Homologous genes have been widely used to identify conserved segments and construct comparative maps. Although it is an effective approach when complete genomic sequence is not available, it is error prone because of the sparseness of the data and the heuristic nature in selecting homologous gene pairs (Nadeau JH and Sankoff d, TIG 14, 495-501). With the robust draft sequence of mouse and human genome in hand (J.C. Venter et al., Science 291, 1304-51; R. Mural et al., Science, 296, 1661-1671); we have developed a new paradigm and systematic approach to define conserved segments between human and mouse directly from genomic sequence. The automatic pipeline should be applicable to map any species with complete or draft genome sequence and within an appropriate phylogenetic distance.
The bioinformatics pipeline CompMapper matches up conserved segments between two genomes given their genomic sequences. There are two main functional modules in the pipeline. 1) LandMarker: This module performs sequence comparisons of entire mouse and human genome sequences using blast to identify regions having similarity score exceeding 80% and longer than 50 bp. The blast matches are further filtered to remove the repetitive matches. The final set of alignments is mutual unique matches. Such regions are probably derived from the same ancestral sequence and are served as orthologous landmarks for identifying conserved segments. 2). CSGenerator (Conserved Segment Generator): Conserved segments are defined by comparison of the location of landmarks in the two genomes. A conserved segment is a maximal region in which a series of landmarks occur in the same order on a single chromosome in both species. To avoid artificial breakpoint owing to imperfections in the draft genome sequence, we have excluded single inconsistent from the computation.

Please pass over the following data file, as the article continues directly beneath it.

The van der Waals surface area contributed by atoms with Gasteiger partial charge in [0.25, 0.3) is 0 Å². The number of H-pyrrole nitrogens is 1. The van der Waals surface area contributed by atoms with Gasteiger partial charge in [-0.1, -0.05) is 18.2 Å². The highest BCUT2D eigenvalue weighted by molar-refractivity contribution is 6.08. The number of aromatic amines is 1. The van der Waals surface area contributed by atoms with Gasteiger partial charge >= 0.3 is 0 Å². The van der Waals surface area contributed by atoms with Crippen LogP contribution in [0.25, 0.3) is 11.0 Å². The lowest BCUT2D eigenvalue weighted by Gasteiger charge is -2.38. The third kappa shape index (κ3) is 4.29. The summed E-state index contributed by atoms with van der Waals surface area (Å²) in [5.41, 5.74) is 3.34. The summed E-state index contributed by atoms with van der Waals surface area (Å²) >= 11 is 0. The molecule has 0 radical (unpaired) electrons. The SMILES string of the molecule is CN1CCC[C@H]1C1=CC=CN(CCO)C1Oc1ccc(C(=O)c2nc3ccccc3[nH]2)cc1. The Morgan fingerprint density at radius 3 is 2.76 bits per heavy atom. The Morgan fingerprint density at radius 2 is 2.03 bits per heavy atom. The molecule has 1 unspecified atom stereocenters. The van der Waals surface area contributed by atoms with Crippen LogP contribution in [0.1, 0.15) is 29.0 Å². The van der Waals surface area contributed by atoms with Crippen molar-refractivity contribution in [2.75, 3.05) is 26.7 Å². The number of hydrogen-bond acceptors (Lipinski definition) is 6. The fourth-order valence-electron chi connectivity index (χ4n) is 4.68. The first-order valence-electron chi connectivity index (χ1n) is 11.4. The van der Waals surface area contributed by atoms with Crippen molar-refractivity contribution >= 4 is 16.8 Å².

A total of 444410 orthologous landmarks were identified between human and mouse genomes by LandMarker with a density of approximately 170 landmarks per million bases. The orthologous landmarks are several magnitudes denser than any gene based landmarks. The remarkable 97.5% of landmarks are conserved in order across the two genomes. A total of 601 regions of conserved synteny are defined by the conserved landmarks which cover 91.5% and 92.4% mouse and human genomes, respectively. The N50 of the blocks are 9.8M and 10.5M for mouse and human, respectively. In summary, the resulting comparative map from this pipeline is much more sensitive and accurate than the gene based comparative maps. The comparative map between human and mouse has been used in several tasks to predict functional conservations, such as orthologs, gene regulatory regions and small non-coding RNAs. A dynamic, interactive comparative viewer has been developed to display the orthologous landmarks and conserved segments between human and mouse genome.